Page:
|Scientific Name:||Laonastes aenigmamus|
|Species Authority:||Jenkins, Kilpatrick, Robinson & Timmins, 2005|
|Taxonomic Notes:||Originally placed in the family Laonastidae, this species is now assigned to the family Diatomyidae, which was previously represented only by species identified from the fossil record.|
|Red List Category & Criteria:||Endangered B1ab(ii,iii,v) ver 3.1|
|Assessor(s):||Aplin, K. & Lunde, D.|
|Reviewer(s):||Amori, G. (Small Nonvolant Mammal Red List Authority) & Schipper, J. (Global Mammal Assessment Team)|
Listed as Endangered as it has a range of less than 5,000 km2, being largely confined to the Khammouan Limestone National Biodiversity Conservation Area, and it is currently undergoing continuing decline in its area of occupancy, area and quality of habitat, and number of mature individuals due to hunting.
|Range Description:||Most specimens of this recently described species were collected from Thakhek District, Khammouan Province (Lao PDR), including several localities in the vicinity of the villages of Ban Mauang and Ban Doy, and were also reported to have been trapped at Ban Dong, 23 km from the turning to Gnommalat. Specimens were also extracted from owl pellets within the limestone cave system Tam En (Swift Cave), 67 km north of Mauang and 3 km north east of Ban Tonglom, Hinboun District, Khammouan Province (Lao PDR). Other specimens have been observed at roadside stalls between Thakhek and Gnommalat, that were apparently obtained from limestone outcrops of the Khammouan Limestone National Biodiversity Conservation Area (Jenkins et al. 2005).|
Native:Lao People's Democratic Republic
|Range Map:||Click here to open the map viewer and explore range.|
|Population:||There is no reliable information on the population status of this species, but they have been found in bushmeat markets.|
|Current Population Trend:||Decreasing|
|Habitat and Ecology:||It was trapped in large limestone boulders varying in size up to several metres, on steep slopes surrounding karst formations, where traps were set on bare earth under and between boulders. The slopes were covered in both evergreen and deciduous trees, but with little ground vegetation. Low lying areas away from the karst had been cleared for the cultivation of paddy rice. Villagers reported that the animals were caught only in the vicinity of the karst (Jenkins et al. 2005). It is not clear whether the species is able to use, in addition to scree slopes around the base of the karst, the massive karst limestone formations themselves, nor whether it is able to exist in secondary scrub habitats.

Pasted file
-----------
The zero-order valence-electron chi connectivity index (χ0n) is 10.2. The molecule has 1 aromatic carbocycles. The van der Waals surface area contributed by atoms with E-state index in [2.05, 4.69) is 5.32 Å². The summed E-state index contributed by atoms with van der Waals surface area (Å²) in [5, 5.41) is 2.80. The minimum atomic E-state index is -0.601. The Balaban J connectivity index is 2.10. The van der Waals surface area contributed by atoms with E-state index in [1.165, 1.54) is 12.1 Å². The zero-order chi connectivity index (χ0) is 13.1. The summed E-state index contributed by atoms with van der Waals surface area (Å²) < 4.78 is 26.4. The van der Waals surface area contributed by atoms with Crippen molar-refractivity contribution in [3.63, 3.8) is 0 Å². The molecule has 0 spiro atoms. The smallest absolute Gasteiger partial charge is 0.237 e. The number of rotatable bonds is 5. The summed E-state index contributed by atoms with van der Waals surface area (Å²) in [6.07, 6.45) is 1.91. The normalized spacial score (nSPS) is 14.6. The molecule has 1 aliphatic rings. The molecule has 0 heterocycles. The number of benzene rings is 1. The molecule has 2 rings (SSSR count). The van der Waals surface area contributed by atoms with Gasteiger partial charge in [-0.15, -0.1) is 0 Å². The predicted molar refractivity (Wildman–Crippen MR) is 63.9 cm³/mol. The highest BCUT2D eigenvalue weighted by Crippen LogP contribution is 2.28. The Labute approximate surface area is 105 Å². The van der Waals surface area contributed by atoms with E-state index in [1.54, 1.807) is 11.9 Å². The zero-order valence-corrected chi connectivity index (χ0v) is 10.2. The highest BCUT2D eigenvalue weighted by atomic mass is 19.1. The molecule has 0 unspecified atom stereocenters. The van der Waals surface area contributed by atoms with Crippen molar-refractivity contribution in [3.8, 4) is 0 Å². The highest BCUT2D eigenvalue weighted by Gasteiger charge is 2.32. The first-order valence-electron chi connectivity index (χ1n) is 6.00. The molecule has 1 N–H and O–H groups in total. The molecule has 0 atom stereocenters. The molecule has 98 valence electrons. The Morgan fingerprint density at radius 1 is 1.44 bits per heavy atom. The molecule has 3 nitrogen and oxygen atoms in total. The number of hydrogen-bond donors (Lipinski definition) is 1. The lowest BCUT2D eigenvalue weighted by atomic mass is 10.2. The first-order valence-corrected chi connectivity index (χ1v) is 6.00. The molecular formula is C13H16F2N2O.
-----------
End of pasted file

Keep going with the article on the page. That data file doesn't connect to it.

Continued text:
Believed to be nocturnal. Morphological features of the hypsodont molars, capacious stomach, a large caecum and appendix combined with evidence of plant remains in the stomach, suggest that it is primarily vegetarian in its diet. In an analysis of dietary toothwear by Gina Semprebon, which guages the probable diet of the last few meals, fine wear on the teeth suggested that leaves formed the diet of one individual, while there was evidence of grass and seed in the diet of a second specimen (Jenkins et al. 2005).
|Major Threat(s):||Limestone habitats in general are relatively safe from large scale destruction; however, tree cover in peripheral and accessible karst areas is very vulnerable to loss due to logging and firewood removal. The species is found in bushmeat markets, and it is unclear whether it is able to tolerate the very high levels of offtake that is ubiquitous within its known range.|
|Conservation Actions:||It is present in the Khammouan Limestone National Biodiversity Conservation Area. Further survey work is needed to assess the current population status of this species, and levels of offtake and harvest.|
|Citation:||Aplin, K. & Lunde, D. 2008. Laonastes aenigmamus. The IUCN Red List of Threatened Species 2008: e.T136474A4297022. http://dx.doi.org/10.2305/IUCN.UK.2008.RLTS.T136474A4297022.en . Downloaded on 10 October 2015.|
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